Standing here in front of my colleagues from all around the world I know this pressure is not something only we, Ukrainians, feel. It’s the pressure experienced by anyone who chooses journalism as their profession. But I also know that there is no need to choose: honest journalism is the best form of patriotism.

My colleague, journalist Myroslava Gongadze, is sitting today in the audience. Her husband, journalist Georgy Gongadze, was killed 18 years ago. Those who ordered his murder have not been found.

Twenty years ago, CPJ gave its International Press Freedom Award to the Belarusian journalist Pavel Sheremet. Two years ago, Pavel was killed in a car explosion in central Kyiv. Today we still don’t know either those who had ordered the crime or who carried it out. Were the masterminds from Russia, which he heavily criticized? Or were the killers connected to the Ukrainian authorities? Or maybe it was an attempt to frighten all of us, those who tell the truth in turbulent times, the journalists who report on two wars in Ukraine–the military action against Russia and the war against corruption?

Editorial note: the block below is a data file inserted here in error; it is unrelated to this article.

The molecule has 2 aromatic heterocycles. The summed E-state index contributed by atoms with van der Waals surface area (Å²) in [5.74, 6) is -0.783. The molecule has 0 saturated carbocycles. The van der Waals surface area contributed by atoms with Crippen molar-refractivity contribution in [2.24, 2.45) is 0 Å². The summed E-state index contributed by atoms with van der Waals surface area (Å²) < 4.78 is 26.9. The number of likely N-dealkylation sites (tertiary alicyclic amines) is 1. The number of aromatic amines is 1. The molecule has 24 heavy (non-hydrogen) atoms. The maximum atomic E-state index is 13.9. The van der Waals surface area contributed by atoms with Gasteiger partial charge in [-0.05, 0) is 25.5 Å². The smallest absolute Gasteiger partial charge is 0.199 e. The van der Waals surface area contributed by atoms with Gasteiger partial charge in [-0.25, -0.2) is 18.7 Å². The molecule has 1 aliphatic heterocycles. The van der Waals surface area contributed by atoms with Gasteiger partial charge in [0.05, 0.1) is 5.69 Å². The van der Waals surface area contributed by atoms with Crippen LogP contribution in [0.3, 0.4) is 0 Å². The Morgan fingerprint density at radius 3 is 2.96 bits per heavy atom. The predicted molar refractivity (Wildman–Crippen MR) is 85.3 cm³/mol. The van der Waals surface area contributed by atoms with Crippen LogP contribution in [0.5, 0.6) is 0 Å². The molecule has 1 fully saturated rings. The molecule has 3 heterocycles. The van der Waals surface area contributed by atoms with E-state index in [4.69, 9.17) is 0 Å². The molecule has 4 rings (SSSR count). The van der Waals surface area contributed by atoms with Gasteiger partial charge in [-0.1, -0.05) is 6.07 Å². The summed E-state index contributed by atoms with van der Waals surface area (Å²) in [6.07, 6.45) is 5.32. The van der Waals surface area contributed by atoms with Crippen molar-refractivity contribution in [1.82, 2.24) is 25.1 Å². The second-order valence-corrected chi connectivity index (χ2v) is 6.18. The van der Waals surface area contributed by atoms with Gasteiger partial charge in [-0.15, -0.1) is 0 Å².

This award is not about my personal achievements. It’s a sign of what Ukrainian journalists have to deal with, while moving our country toward Europe and the rest of the civilized world and their values–respect for freedom of speech and human rights, transparency and accountability of those in power, respect for human dignity, equality and non-violence. I strongly believe that we will succeed in taking this road thanks to honest and brave journalism. Thank you!”

Yunus Erdoğdu – Kyiv